It’s like the ugly guy at school that nobody wants to dance with. Everybody says thay are a friend of the guy, but nobody will dance with him. Or like the last one in a cake walk. Two people fighting over one chair. It’s kind of funny really. Poor Huawei, nobody wants to dance. Or even admit they talk to you.

A Chinese telecommunications company considered a threat to U.S. national security was linked to an elite Chinese military cyberwarfare group, according to a House committee report made public Monday.

Information, including email messages, supplied to the House Permanent Select Committee on Intelligence reveals that the People’s Liberation Army cyberwarfare unit had sought research and development assistance from Huawei Technologies

Bill Gertz

here is the Full Report

I’ve read through most of the report and all I can say is wow. If I was a birther, I would have wished that the U.S. Government would have spent as much time investigating the propitarity of the candidates as what went into this report. They know almost everything there is to know about Mr. Ren.]]>

VPLS.US 09/30/2012 802.1ag for unix

http://vpls.us/?p=780 Sun, 30 Sep 2012 18:07:58 +0000 timc
http://vpls.us/?p=780

http://www.bortzmeyer.org/ethernet-oam.html

Of course it's in french. But if you translate it...

https://noc.sara.nl/nrg/dot1ag-utils/

bash-4.2# ethping -ieth1 -l7 -c5 00:00:5e:00:01:14
Sending CFM LBM to 00:00:5e:00:01:14
Request timeout for 1878795604
Request timeout for 1878795605
Request timeout for 1878795606
Request timeout for 1878795607
bash-4.2#

and a try with the trace


bash-4.2# ethtrace -i eth1 -l 7 00:09:3d:13:f2:a0
Sending CFM LTM probe to 00:09:3d:13:f2:a0
ttl 1: LTM with id 1925342007
no replies for LTM 1925342007
ttl 2: LTM with id 1925342008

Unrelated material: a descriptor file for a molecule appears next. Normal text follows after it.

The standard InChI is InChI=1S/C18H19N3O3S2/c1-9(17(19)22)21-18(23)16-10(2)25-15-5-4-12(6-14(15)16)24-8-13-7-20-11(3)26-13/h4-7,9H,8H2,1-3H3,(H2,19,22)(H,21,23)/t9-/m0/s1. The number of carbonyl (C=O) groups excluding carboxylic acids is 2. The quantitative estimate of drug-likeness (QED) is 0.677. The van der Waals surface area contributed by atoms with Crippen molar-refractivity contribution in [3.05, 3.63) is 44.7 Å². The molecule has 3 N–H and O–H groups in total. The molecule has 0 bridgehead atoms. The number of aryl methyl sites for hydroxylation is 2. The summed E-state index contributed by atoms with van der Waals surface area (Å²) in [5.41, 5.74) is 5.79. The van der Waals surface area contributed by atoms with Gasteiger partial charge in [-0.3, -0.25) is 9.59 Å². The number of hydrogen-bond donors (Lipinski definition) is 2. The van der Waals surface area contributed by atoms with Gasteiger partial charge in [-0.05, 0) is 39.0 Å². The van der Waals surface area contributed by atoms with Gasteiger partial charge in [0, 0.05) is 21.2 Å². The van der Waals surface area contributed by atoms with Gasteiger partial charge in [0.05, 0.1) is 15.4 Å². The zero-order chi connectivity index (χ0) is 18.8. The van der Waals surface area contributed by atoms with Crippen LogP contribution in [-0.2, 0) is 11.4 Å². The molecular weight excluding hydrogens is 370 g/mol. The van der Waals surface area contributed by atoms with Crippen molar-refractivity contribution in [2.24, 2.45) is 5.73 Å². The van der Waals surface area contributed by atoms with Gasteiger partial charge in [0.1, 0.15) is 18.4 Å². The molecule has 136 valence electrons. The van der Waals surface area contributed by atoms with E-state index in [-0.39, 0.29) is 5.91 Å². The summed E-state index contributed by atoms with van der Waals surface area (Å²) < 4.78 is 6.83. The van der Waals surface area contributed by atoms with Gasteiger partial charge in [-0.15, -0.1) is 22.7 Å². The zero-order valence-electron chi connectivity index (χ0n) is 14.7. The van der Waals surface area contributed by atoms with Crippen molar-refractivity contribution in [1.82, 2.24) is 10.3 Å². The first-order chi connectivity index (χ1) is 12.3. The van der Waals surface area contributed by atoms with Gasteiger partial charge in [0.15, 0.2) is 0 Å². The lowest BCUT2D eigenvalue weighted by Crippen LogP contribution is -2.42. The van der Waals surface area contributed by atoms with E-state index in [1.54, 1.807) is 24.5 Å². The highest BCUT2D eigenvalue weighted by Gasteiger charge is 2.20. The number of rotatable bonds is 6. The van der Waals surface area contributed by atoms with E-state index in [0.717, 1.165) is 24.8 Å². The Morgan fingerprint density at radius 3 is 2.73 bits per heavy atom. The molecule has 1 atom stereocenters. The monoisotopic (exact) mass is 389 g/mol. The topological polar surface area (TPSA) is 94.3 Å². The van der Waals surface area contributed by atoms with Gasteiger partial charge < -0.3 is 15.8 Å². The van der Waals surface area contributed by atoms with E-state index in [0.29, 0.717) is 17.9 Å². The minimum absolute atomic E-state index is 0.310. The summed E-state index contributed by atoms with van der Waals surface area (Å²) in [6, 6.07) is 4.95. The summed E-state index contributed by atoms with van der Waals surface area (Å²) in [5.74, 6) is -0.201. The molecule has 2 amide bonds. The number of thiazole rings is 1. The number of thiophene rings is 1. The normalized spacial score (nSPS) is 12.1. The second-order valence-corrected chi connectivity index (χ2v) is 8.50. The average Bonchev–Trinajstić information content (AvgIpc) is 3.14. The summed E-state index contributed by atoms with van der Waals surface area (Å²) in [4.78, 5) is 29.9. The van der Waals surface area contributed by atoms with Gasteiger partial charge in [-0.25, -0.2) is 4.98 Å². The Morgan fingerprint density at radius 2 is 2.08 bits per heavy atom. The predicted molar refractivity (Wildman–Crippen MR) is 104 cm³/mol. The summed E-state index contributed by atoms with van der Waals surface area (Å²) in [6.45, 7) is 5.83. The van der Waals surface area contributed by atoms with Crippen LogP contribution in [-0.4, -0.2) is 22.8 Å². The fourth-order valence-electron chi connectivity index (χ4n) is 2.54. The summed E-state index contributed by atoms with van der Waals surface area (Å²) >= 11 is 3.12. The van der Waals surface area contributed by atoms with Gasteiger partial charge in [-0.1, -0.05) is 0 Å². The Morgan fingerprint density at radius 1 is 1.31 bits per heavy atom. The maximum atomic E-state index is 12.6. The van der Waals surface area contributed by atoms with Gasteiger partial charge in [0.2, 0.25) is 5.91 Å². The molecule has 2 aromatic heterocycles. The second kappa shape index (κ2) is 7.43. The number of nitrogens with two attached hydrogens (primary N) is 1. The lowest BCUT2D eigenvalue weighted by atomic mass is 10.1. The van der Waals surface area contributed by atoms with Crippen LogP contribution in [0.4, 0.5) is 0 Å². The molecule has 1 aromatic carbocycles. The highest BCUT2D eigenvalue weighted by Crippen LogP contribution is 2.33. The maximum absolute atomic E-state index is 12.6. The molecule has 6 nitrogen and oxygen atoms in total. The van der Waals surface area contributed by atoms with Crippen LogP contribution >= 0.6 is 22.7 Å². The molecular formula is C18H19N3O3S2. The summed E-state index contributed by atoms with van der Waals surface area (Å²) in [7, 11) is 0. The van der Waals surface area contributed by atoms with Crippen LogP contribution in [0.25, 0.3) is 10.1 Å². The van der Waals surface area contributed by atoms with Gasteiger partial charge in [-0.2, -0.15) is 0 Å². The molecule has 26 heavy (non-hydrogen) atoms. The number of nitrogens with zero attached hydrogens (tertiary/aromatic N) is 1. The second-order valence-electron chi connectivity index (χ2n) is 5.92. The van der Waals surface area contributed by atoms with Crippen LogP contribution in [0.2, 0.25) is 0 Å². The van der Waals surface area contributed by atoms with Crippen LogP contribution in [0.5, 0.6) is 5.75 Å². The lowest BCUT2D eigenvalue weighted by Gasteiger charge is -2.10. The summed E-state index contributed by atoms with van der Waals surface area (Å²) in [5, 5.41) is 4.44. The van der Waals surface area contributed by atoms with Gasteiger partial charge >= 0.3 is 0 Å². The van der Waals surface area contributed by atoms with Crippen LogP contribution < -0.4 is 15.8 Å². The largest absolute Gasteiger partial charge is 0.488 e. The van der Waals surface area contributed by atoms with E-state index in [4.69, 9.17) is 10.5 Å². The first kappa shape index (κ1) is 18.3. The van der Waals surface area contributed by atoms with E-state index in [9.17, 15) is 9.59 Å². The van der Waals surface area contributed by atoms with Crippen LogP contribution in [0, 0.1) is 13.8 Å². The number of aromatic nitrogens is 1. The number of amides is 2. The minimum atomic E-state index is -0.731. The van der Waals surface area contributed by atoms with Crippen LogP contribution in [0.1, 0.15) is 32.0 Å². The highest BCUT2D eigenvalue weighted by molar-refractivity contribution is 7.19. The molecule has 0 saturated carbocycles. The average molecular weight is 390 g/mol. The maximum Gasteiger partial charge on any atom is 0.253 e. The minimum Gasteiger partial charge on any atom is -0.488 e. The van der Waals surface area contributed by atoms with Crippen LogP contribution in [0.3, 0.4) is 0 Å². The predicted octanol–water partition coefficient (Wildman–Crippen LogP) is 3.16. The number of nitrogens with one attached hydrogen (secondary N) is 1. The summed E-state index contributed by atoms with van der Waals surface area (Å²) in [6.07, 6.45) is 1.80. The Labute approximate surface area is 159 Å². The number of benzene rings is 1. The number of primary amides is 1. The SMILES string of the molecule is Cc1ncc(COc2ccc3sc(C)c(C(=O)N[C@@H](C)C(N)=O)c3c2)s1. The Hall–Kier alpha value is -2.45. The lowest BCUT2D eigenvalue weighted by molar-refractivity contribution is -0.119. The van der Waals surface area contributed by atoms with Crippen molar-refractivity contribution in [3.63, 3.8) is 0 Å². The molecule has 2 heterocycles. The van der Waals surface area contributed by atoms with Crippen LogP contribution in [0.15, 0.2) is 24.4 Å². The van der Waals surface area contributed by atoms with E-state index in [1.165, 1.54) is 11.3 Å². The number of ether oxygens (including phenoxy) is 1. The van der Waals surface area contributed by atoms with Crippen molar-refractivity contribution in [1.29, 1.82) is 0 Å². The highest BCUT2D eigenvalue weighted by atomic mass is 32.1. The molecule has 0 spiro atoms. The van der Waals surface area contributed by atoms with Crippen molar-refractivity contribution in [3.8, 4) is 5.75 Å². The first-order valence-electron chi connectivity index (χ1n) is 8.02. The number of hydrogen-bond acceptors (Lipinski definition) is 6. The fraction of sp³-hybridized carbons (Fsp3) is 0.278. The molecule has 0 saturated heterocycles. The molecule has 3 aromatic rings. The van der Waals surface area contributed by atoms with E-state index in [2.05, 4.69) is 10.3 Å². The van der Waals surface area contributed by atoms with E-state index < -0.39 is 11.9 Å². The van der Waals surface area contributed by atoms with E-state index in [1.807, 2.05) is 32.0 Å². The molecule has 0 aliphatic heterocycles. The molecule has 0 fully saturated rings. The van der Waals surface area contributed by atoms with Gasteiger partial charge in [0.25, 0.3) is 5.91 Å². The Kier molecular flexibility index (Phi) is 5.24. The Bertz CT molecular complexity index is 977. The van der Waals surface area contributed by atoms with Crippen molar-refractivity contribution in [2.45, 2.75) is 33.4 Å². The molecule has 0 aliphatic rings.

no replies for LTM 1925342008
ttl 3: LTM with id 1925342009
no replies for LTM 1925342009
ttl 4: LTM with id 1925342010
no replies for LTM 1925342010
ttl 5: LTM with id 1925342011
no replies for LTM 1925342011
ttl 6: LTM with id 1925342012
no replies for LTM 1925342012
ttl 7: LTM with id 1925342013
no replies for LTM 1925342013
ttl 8: LTM with id 1925342014
no replies for LTM 1925342014
ttl 9: LTM with id 1925342015
no replies for LTM 1925342015

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780
2012-09-30 11:07:58
2012-09-30 18:07:58
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http://www.bortzmeyer.org/ethernet-oam.html

Of course it's in french. But if you translate it...

https://noc.sara.nl/nrg/dot1ag-utils/

bash-4.2# ethping -ieth1 -l7 -c5 00:00:5e:00:01:14
Sending CFM LBM to 00:00: ...]]>


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http://vpls.us/?p=786 Tue, 02 Oct 2012 18:16:20 +0000 timc
http://vpls.us/?p=786

#!/bin/bash
echo "setmac to $1"
numbers=(`echo $1 | tr ':' ' '`)
echo ${numbers[0]}

KEY=669955aa
numbers[0]=c0
numbers[1]=ff
numbers[2]=ee
numbers[3]=c0
numbers[4]=ff
numbers[5]=ee

ethtool -E eth0 magic 0x$KEY offset 0x7e value 0x${numbers[0]}